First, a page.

Snowpiercer, Bong Joon-ho’s gripping sci-fi film, doesn’t seem like a natural fit for television. A tense post-apocalyptic story where the remnants of humanity succumb to class warfare on an endlessly running train, the movie was a finely tuned thriller that also succinctly articulated its themes. More of something isn’t always a good thing. You run the risk of diluting it, especially when the leaner medium of TV forces you to reproduce the original on a tighter budget. There are good ways to do this, but TNT’s Snowpiercer series has found probably the most mundane way to pull it off.
Ironically, the first change in Snowpiercer’s TV adaptation, despite being a television cliché, is a really good one: making its protagonist a detective. The broad strokes are otherwise mostly the same as the 2014 film. When our climate crisis reaches an untenable state, scientists inadvertently create another one, making the planet inhospitably cold. In order to save humanity, a 1,001-car supertrain is built to endlessly circumnavigate the globe, a place for the human race to ride out the apocalypse — provided they can buy a ticket. Those who do are stratified by wealth, with the rich in luxe cars up front and the poor stowaways who forced their way aboard penned in the back, living in squalor.
Layton (Daveed Diggs) is one of those “tailies,” eking out a miserable existence as his cohorts plan a revolution. Things are complicated, however, when Layton is recruited by the people in charge because he is the only passenger who was a former homicide detective, and there is a murder that needs solving — one that slowly, over the show’s first season, causes the fraught balance of the Snowpiercer population to fall apart.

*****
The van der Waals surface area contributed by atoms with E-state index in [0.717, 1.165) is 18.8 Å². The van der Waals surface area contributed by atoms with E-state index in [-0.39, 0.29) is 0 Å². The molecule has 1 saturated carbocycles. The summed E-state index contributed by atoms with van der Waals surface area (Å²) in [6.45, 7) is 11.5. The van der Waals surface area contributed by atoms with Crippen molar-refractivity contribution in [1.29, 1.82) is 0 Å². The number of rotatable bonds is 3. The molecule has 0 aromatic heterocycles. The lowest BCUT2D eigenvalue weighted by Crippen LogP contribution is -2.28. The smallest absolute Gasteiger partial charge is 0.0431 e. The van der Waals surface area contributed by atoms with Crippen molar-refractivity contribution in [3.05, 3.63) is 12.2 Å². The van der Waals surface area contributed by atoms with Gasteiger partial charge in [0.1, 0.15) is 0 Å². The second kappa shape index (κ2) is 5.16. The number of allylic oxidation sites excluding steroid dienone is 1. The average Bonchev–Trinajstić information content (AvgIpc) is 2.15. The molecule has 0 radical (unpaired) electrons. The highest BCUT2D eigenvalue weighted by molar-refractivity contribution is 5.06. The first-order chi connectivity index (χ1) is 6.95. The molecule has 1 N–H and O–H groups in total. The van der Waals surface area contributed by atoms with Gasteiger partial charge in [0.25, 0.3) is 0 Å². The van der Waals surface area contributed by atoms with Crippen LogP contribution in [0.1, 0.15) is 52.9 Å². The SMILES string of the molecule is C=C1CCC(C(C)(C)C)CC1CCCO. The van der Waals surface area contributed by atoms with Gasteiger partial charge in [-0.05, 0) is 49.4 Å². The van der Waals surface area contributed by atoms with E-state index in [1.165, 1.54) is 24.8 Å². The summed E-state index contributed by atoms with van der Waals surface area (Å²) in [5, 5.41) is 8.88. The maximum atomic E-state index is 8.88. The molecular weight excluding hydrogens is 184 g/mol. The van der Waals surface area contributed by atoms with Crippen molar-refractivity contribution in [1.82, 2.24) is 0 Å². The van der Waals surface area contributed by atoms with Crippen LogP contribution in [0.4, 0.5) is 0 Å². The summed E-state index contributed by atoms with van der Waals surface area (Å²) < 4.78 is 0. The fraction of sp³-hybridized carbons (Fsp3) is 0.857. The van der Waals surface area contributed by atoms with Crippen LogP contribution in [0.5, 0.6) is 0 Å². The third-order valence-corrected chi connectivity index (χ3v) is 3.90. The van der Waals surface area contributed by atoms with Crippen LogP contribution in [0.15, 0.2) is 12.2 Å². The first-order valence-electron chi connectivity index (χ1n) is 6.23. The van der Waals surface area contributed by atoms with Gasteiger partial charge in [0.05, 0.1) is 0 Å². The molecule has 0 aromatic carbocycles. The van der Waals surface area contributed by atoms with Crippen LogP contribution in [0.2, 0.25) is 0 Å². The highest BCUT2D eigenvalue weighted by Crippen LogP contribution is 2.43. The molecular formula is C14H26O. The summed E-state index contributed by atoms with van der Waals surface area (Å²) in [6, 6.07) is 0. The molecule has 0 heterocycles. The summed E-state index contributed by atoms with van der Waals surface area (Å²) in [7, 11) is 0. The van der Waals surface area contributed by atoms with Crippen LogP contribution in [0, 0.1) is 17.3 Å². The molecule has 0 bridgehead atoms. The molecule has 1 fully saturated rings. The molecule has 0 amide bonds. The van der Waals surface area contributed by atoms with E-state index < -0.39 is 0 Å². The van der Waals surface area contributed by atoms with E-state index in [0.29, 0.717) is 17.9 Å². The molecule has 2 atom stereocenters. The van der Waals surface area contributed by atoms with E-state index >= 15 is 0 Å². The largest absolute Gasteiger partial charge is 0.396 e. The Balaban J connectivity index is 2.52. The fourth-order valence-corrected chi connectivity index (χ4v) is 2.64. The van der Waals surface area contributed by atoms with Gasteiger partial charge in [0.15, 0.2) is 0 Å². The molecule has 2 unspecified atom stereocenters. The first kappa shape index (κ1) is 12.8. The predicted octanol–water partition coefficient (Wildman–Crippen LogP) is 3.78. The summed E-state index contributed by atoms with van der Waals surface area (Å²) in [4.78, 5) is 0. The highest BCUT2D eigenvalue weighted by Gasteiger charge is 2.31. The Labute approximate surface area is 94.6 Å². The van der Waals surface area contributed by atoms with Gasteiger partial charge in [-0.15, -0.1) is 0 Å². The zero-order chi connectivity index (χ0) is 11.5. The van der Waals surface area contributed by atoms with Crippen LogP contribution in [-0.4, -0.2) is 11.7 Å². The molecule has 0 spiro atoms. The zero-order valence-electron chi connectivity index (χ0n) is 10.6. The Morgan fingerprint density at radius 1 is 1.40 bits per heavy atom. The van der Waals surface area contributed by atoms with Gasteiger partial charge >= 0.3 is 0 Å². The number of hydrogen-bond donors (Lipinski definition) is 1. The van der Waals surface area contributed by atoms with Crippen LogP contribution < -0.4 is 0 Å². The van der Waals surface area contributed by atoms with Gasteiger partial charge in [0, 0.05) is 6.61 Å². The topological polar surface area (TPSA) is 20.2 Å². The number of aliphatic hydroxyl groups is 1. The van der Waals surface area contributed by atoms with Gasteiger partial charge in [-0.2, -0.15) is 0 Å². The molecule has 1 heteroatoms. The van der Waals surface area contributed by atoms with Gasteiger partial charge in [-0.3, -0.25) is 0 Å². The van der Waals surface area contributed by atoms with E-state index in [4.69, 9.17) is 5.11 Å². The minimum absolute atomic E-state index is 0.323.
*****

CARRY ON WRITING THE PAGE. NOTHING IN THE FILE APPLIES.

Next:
Shifting the story’s perspective to a detective is a smart way to make Snowpiercer interesting over 10 hour-long episodes. Snowpiercer quickly shows why: Layton’s recruitment allows him to introduce viewers to the world as it’s been re-created aboard the eponymous train, drifting from car to car as the story requires. Check it out: there’s a nightclub car, a twisted morgue where troublesome individuals are put in suspended animation and stashed in drawers, a school car, suites for the first class, okay rooms for fourth class, and so on.
This is where dilution starts to be a bit of a problem. Snowpiercer wasn’t a terribly subtle film, turning the evils of capitalism into a speeding freight train that hurtles at the viewer, but every way it expounded on its sci-fi future felt vital. As a TV show, Snowpiercer has to be about more things and show the audience more of the world in order to build a longer, serial story. Unfortunately, that longer story is a drag.
There’s some really good stuff. The third episode, in particular, “Access Is Power,” delves into the train’s circular, closed economy and the way nothing is ever wasted as passengers from front to tail barter everything imaginable in order to get a peek at life above their station. But the majority of Snowpiercer feels perfunctory. It’s a competent show that’s efficiently made and is steadily working toward its big season-ending goal of revolution, just like the movie. But lacking the urgency of a shorter runtime, it’s not an engrossing experience, just a nice idle one.
Watching Snowpiercer, I found myself wishing it was more of a detective show. Something more strictly episodic, with Layton being asked to investigate a different case every week, would give the show’s writers and directors enough to make the show different every episode. Unfortunately, like every passenger on Snowpiercer, once you’re on this particular train, you’ve got no choice but to barrel ahead toward the same destination as everyone else. The only difference here is you can get off if you want.